Testosterone replacement therapy may be recommended to correct your testosterone deficiency.

If you feel that you may be suffering for any signs or symptoms of low testosterone, Contact Boston Testosterone Partners today for more information on how you can get tested.


Not feeling your old-self? Low Energy? Weight gain? Libido loss?

Been shrugged off by your primary care physician when you asked about your testosterone level?

Contact Boston Testosterone, the nation’s leading Men’s Health Clinic to get your hormones tested.

Don’t Delay – Get Tested!

“The Greatest Health of Your Life”℠
National Testosterone Restoration for Men
Wellness & Preventative Medicine
Boston Testosterone Partners/CORE New England

855-617-MEDS (6337)

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Boston Testosterone Partners – New York Office Announcement

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Boston Testosterone Partners/CORE New England – The Leader’s in Men’s Health, Testosterone Therapies and Preventative Medicines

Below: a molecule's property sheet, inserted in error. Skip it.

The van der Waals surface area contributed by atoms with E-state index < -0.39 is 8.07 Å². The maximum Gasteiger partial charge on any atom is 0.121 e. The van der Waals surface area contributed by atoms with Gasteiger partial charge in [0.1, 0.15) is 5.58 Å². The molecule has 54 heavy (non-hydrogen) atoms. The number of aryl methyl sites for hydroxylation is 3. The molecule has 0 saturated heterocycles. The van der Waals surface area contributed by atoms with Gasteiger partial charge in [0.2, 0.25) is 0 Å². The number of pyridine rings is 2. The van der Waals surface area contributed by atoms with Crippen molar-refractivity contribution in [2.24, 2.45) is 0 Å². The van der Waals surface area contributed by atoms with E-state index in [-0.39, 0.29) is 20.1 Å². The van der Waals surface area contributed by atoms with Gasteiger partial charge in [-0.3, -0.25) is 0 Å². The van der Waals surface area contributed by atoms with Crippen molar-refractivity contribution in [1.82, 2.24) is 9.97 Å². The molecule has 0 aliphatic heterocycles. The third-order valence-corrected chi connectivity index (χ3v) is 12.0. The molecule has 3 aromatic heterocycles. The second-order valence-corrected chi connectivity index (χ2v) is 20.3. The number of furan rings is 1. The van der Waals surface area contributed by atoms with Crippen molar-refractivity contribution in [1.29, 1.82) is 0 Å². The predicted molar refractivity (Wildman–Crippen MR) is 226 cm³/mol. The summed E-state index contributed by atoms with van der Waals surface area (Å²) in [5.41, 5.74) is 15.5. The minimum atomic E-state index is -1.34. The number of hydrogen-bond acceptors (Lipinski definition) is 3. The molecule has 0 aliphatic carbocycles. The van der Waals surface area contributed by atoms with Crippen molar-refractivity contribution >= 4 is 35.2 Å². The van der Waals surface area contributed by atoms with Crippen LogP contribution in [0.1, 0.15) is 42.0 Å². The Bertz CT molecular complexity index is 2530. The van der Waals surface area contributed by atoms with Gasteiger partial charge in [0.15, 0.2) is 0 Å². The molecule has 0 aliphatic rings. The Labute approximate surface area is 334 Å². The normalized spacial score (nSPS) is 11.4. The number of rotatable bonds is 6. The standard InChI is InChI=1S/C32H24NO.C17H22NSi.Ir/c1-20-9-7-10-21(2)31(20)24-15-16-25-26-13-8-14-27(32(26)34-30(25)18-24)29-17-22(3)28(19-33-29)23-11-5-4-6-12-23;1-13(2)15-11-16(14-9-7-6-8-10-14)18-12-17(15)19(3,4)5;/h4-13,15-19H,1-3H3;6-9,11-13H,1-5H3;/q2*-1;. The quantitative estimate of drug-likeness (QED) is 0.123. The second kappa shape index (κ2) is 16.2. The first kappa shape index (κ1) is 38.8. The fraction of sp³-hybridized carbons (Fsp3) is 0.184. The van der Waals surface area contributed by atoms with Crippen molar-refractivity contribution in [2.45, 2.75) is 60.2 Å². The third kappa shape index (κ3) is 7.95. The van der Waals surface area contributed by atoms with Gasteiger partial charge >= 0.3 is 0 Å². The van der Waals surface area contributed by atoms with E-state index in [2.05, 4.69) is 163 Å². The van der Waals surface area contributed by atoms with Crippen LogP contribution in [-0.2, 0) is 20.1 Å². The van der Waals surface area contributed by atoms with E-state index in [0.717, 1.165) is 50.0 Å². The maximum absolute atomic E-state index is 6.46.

photo 1We are pleased to announce that former NY Jet Safety, Erik Coleman, has been named as the practice manager for our newest clinic, CORE New York.

In addition to all our Wellness and Preventative Medicines, Erik will also be conducting strength and conditioning coaching for our patients.

The new office is located in Woodbury, New York. 

In New York, please contact Erik to inquire about scheduling.

In New England (or outside of New York) please contact Charlie Blaisdell at CBlaisdell@CoreNewEngland.com or visit www.BostonTestosterone.com to learn about all the outstanding Men’s Health Therapies we offer!!

Erik Coleman
Practice Manager
150 Woodbury Ave.
Woodbury, NY 11979
Direct: 516-712-8231
Office: 516-283-2004




Boston Testosterone Partners Reviews

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The Testosterone Replacement Therapy here at Boston Testosterone Partners is renowned for our Reviews and Testimonials, as well as offering the low TRT costs.